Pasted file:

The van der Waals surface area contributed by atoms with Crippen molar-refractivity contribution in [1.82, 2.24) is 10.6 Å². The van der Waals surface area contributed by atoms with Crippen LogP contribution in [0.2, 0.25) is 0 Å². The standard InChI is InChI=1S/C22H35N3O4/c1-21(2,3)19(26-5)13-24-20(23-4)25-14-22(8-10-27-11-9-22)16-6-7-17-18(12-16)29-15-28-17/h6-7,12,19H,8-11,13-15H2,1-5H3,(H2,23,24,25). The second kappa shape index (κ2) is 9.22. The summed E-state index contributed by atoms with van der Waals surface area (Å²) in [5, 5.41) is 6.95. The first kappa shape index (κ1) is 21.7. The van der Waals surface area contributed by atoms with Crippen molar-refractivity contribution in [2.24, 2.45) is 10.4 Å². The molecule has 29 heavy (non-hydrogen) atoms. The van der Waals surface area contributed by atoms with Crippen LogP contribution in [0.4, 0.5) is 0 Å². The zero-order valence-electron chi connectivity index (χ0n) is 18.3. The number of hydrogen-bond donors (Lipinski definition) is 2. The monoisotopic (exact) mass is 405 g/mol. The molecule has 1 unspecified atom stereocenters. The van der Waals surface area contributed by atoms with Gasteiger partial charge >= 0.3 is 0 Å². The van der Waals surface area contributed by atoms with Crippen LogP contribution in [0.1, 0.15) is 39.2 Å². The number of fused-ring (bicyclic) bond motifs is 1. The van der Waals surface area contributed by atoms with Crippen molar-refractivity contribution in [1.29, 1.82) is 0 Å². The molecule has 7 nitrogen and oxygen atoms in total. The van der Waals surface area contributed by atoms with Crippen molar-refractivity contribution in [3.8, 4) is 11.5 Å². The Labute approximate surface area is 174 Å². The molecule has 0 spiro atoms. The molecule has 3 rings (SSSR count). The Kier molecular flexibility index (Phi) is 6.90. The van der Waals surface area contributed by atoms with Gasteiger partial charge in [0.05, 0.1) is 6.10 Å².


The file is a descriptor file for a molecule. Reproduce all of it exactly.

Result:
The van der Waals surface area contributed by atoms with Crippen molar-refractivity contribution in [1.82, 2.24) is 10.6 Å². The van der Waals surface area contributed by atoms with Crippen LogP contribution in [0.2, 0.25) is 0 Å². The standard InChI is InChI=1S/C22H35N3O4/c1-21(2,3)19(26-5)13-24-20(23-4)25-14-22(8-10-27-11-9-22)16-6-7-17-18(12-16)29-15-28-17/h6-7,12,19H,8-11,13-15H2,1-5H3,(H2,23,24,25). The second kappa shape index (κ2) is 9.22. The summed E-state index contributed by atoms with van der Waals surface area (Å²) in [5, 5.41) is 6.95. The first kappa shape index (κ1) is 21.7. The van der Waals surface area contributed by atoms with Crippen molar-refractivity contribution in [2.24, 2.45) is 10.4 Å². The molecule has 29 heavy (non-hydrogen) atoms. The van der Waals surface area contributed by atoms with Crippen LogP contribution in [0.4, 0.5) is 0 Å². The zero-order valence-electron chi connectivity index (χ0n) is 18.3. The number of hydrogen-bond donors (Lipinski definition) is 2. The monoisotopic (exact) mass is 405 g/mol. The molecule has 1 unspecified atom stereocenters. The van der Waals surface area contributed by atoms with Gasteiger partial charge >= 0.3 is 0 Å². The van der Waals surface area contributed by atoms with Crippen LogP contribution in [0.1, 0.15) is 39.2 Å². The number of fused-ring (bicyclic) bond motifs is 1. The van der Waals surface area contributed by atoms with Crippen molar-refractivity contribution in [1.29, 1.82) is 0 Å². The molecule has 7 nitrogen and oxygen atoms in total. The van der Waals surface area contributed by atoms with Crippen molar-refractivity contribution in [3.8, 4) is 11.5 Å². The Labute approximate surface area is 174 Å². The molecule has 0 spiro atoms. The molecule has 3 rings (SSSR count). The Kier molecular flexibility index (Phi) is 6.90. The van der Waals surface area contributed by atoms with Gasteiger partial charge in [0.05, 0.1) is 6.10 Å².